Luna who currently documents various programs for a government agency photography is more like responsibility. Every minute an action happens and one must be ready to shutter and not leave tables perturbed.  One must live to fight another day. Yet Luna still leave something for the viewer Movie Series on Subway Walls.

Luna believes everybody has its own style, the same way as you tell your story as you take your shots: “I got a lot. I guess. I looked at their photos and I’m amazed always, but I believe everybody has its own style. It’s like telling a story, the way you tell your story is the same as taking your shots.”

Notice how none of the New York landmarks were seen in this exhibit, which was a giveaway and we could marvel at them. However Santos and Luna have captured New York the hard way and in a less postcard pretty manner. Some may not be please. Other may opt to call it pure talent. Enough said.


Note: Much has happened since viewing the exhibition on a Thanksgiving last year. From writing before and now Trump and Duterte presidencies all while basking in the scorching heat of May. At any rate be it in New York or in Manila, both Santos and Luna can be found shooting in the streets. In fact Luna was recently named among eight Filipinas for the International Photography Awards.

24.3.17

J.A. Santos: Her Loaded Camera

BY JAY BAUTISTA |


First of two parts

Where the Streets Have No Name


Review of If You See Something,

Say Something by J.A. Santos 

and Little Wing Luna

Oarhouse Pub in Malate Manila 

December 2016-February 2017



 
It is not your usual art exhibition to start with. Photography, by two women, and held in a bar. Although a popular one, frequented by photographers and youth alike. Typical place that Tony Bourdain discreetly chooses when he come visits.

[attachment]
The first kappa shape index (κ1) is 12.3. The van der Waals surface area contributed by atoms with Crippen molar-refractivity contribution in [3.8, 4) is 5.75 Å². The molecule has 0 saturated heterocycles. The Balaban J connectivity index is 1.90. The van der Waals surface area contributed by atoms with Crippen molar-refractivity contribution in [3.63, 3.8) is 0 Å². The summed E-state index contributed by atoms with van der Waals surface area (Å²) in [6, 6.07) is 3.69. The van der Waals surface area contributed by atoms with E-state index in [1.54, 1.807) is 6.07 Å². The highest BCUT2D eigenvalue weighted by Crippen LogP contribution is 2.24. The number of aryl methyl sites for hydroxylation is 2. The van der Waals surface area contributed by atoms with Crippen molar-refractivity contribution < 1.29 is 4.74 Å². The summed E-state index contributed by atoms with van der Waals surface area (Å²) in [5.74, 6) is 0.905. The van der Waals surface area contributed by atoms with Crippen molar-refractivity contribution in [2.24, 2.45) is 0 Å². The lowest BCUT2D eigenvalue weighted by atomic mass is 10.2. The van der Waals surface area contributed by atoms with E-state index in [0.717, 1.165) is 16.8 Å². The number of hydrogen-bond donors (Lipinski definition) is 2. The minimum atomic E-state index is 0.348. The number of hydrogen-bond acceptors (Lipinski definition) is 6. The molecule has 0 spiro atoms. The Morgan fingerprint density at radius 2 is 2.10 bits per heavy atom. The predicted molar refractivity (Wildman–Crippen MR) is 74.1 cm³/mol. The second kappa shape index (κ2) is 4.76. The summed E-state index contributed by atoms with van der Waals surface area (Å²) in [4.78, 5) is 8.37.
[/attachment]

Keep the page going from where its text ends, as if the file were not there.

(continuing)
Though the New York-theme was a dangling come on, for their second joint show, it was a conscious, even a conspicuous plan for J.A. Santos and Little Wing Luna: To meet up in New York on the summer of July and shoot scenes/sins from the famous city--the New York moment so to speak.


At a glance, one notices how parallel their lives are. The ones that they bring to their stories both being freelance photojournalists. 



Santos as a seasoned traveler, almost the native Nuyorker who regularly visits her extended family. Luna, on the other hand, comes to the Big Apple for the first time. While Santos opted for color and above the streets Luna digs deeper into the long and longing subway culture. While Santos experiences the hustle and bustle, the dynamism of the streets; Luna dwells within the murky lurid quagmire and monotonous and excruciating life of daily commuting.

 
Travel writer and columnist A.A. Gil was in his usual snootiness when describing New York: It is a club you have been a member for a long time. It is the stage of our collective dramas. You can hate America but love New York. New York is not related at all with her.
 
“When you are visitor to a city you like to hurry up the habits, lay down a pattern, gain predictability in place of roots.” added the late columnist adds. 


Embracing multiculturalism is one of the best things New York has to offer. In fact recent study Queens for its size has one of the diverse places on earth in terms of language, has in fact 800 languages. All the more makes every photographer attend to its unexpected details.


JA Santos: Her Loaded Camera 

Starting late in High School from her teacher who only taught her the basics, Santos liked what she called the “magical” process of the craft. Though Santos did not completely pursue photography then, due to the cost of printing it, he was happy with her point and shoot camera.